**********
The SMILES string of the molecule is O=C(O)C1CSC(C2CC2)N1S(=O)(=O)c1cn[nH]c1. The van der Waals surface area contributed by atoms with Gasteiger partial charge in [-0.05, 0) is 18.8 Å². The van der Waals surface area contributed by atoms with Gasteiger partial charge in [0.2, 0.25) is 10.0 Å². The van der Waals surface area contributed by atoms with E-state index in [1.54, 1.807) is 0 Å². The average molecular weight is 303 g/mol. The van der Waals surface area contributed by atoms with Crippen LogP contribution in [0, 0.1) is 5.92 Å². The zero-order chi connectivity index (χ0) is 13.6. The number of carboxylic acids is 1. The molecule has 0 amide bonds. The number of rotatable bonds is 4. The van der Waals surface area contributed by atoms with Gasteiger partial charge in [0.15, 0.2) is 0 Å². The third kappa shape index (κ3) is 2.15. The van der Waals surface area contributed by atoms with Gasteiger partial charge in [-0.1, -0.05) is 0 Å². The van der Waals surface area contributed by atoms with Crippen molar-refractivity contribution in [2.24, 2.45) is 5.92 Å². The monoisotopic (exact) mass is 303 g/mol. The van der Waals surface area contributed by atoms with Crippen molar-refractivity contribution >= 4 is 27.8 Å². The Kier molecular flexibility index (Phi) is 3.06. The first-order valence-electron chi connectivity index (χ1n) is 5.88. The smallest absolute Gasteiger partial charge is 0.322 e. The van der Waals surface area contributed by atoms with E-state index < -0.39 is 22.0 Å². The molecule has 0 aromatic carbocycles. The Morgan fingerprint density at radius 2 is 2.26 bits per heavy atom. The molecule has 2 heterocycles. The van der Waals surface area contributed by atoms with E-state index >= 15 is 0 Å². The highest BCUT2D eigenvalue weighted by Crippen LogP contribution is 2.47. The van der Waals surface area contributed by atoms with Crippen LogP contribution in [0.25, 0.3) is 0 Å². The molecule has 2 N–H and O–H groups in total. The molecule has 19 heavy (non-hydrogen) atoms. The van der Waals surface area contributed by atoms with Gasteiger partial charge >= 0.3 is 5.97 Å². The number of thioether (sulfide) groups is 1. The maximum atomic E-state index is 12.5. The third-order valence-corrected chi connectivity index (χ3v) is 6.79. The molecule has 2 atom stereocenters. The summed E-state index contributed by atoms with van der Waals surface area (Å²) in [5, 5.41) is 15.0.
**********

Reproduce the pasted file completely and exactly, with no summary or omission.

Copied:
The SMILES string of the molecule is O=C(O)C1CSC(C2CC2)N1S(=O)(=O)c1cn[nH]c1. The van der Waals surface area contributed by atoms with Gasteiger partial charge in [-0.05, 0) is 18.8 Å². The van der Waals surface area contributed by atoms with Gasteiger partial charge in [0.2, 0.25) is 10.0 Å². The van der Waals surface area contributed by atoms with E-state index in [1.54, 1.807) is 0 Å². The average molecular weight is 303 g/mol. The van der Waals surface area contributed by atoms with Crippen LogP contribution in [0, 0.1) is 5.92 Å². The zero-order chi connectivity index (χ0) is 13.6. The number of carboxylic acids is 1. The molecule has 0 amide bonds. The number of rotatable bonds is 4. The van der Waals surface area contributed by atoms with Gasteiger partial charge in [0.15, 0.2) is 0 Å². The third kappa shape index (κ3) is 2.15. The van der Waals surface area contributed by atoms with Gasteiger partial charge in [-0.1, -0.05) is 0 Å². The van der Waals surface area contributed by atoms with Crippen molar-refractivity contribution in [2.24, 2.45) is 5.92 Å². The monoisotopic (exact) mass is 303 g/mol. The van der Waals surface area contributed by atoms with Crippen molar-refractivity contribution >= 4 is 27.8 Å². The Kier molecular flexibility index (Phi) is 3.06. The first-order valence-electron chi connectivity index (χ1n) is 5.88. The smallest absolute Gasteiger partial charge is 0.322 e. The van der Waals surface area contributed by atoms with E-state index < -0.39 is 22.0 Å². The molecule has 0 aromatic carbocycles. The Morgan fingerprint density at radius 2 is 2.26 bits per heavy atom. The molecule has 2 heterocycles. The van der Waals surface area contributed by atoms with E-state index >= 15 is 0 Å². The highest BCUT2D eigenvalue weighted by Crippen LogP contribution is 2.47. The van der Waals surface area contributed by atoms with Crippen LogP contribution in [0.25, 0.3) is 0 Å². The molecule has 2 N–H and O–H groups in total. The molecule has 19 heavy (non-hydrogen) atoms. The van der Waals surface area contributed by atoms with Gasteiger partial charge >= 0.3 is 5.97 Å². The number of thioether (sulfide) groups is 1. The maximum atomic E-state index is 12.5. The third-order valence-corrected chi connectivity index (χ3v) is 6.79. The molecule has 2 atom stereocenters. The summed E-state index contributed by atoms with van der Waals surface area (Å²) in [5, 5.41) is 15.0.